Despite what you might read it’s not all A&E waiting times, drunks and chronic obesity working in NHS communications.
One thing that I’ve found since joining the NHS last summer is that it’s a hugely varied and all encompassing role. I’ve been pretty lucky with the timings because I’ve been the lead on communicating two fairly major and unique new buildings for the NHS.
As well as a CSI-esque pathology lab we’ve just opened a brand new emergency care centre and it’s been fascinating to see just how complex and detailed the planning for these type of projects can be.
As well as all the technology and clinical equipment that you’ll need, did you think about he public art?
Well me neither, but our new unit is a huge public space that thousands of people pass through everyday.
I’ve learned that the look and feel of hospital buildings is increasingly important not just for patients but also families and visitors. Gateshead has a long and proud history of public art, most notably with Antony Gormley’s Angel of the North and there’s a nice symmetry here because I worked on the 10th anniversary campaign during my first time in Gateshead back in 2008.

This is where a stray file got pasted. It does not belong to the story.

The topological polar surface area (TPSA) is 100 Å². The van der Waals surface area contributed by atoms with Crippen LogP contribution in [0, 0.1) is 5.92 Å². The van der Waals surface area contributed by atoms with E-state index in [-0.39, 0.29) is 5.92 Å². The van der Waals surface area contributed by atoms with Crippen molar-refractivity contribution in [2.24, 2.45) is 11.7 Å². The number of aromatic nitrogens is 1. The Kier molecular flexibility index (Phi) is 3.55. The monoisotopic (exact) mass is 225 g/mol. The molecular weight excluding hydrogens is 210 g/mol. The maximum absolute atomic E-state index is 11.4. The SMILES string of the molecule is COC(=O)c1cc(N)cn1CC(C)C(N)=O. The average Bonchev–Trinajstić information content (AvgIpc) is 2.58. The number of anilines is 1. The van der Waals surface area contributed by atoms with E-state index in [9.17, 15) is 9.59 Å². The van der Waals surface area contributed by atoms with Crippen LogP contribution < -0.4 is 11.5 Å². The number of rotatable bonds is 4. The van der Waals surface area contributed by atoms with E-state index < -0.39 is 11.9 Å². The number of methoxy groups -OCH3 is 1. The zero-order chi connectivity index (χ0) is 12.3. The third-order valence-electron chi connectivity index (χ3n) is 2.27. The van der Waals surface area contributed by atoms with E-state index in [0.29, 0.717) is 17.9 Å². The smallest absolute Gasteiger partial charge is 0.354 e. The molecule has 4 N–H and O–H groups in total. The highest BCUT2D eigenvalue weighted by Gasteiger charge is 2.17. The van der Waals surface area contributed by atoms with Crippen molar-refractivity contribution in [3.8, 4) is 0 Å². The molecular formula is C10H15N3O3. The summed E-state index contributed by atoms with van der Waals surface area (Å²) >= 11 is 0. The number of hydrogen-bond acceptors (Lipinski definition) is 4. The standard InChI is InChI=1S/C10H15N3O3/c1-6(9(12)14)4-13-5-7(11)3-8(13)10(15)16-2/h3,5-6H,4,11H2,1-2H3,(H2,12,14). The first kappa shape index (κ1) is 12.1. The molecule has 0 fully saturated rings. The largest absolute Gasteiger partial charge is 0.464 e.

Our new unit uses a giant steel sculpture as the centrepiece for the new main entrance and the piece – called Faith – is certainly an eye catching part of the building. It was fascinating to work with the artist Joseph Hellier to help promote it and understand how he came up with the concept.
The installation is essentially a giant steel figure modelled at over twice life size (standing straight the figure would measure 3.6m) and weighing in at more than 530kg.
Joseph talks about how the placebo effect of good art and the ability to put people at ease played a big part in the creative process, while I’m sure other visitors will just appreciate it for the asthetic it brings.
Whatever you think it’s certainly given us another angle to help communicate the benefits of a brand new hospital unit.